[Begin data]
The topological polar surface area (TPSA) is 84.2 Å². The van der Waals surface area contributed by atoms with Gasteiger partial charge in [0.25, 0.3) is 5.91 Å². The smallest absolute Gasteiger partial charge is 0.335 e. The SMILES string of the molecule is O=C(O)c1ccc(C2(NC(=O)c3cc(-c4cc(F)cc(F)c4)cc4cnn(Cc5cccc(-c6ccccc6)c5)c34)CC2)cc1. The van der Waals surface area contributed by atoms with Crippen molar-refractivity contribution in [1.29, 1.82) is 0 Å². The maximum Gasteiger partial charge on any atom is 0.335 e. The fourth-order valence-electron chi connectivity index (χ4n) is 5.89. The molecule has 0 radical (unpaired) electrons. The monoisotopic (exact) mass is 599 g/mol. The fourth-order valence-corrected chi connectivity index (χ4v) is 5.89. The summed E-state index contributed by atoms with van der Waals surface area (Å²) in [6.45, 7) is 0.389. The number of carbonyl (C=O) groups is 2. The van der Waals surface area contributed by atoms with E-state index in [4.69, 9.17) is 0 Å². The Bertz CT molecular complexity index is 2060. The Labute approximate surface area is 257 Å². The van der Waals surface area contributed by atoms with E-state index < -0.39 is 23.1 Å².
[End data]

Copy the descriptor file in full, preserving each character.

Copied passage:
The topological polar surface area (TPSA) is 84.2 Å². The van der Waals surface area contributed by atoms with Gasteiger partial charge in [0.25, 0.3) is 5.91 Å². The smallest absolute Gasteiger partial charge is 0.335 e. The SMILES string of the molecule is O=C(O)c1ccc(C2(NC(=O)c3cc(-c4cc(F)cc(F)c4)cc4cnn(Cc5cccc(-c6ccccc6)c5)c34)CC2)cc1. The van der Waals surface area contributed by atoms with Crippen molar-refractivity contribution in [1.29, 1.82) is 0 Å². The maximum Gasteiger partial charge on any atom is 0.335 e. The fourth-order valence-electron chi connectivity index (χ4n) is 5.89. The molecule has 0 radical (unpaired) electrons. The monoisotopic (exact) mass is 599 g/mol. The fourth-order valence-corrected chi connectivity index (χ4v) is 5.89. The summed E-state index contributed by atoms with van der Waals surface area (Å²) in [6.45, 7) is 0.389. The number of carbonyl (C=O) groups is 2. The van der Waals surface area contributed by atoms with E-state index in [4.69, 9.17) is 0 Å². The Bertz CT molecular complexity index is 2060. The Labute approximate surface area is 257 Å². The van der Waals surface area contributed by atoms with E-state index < -0.39 is 23.1 Å².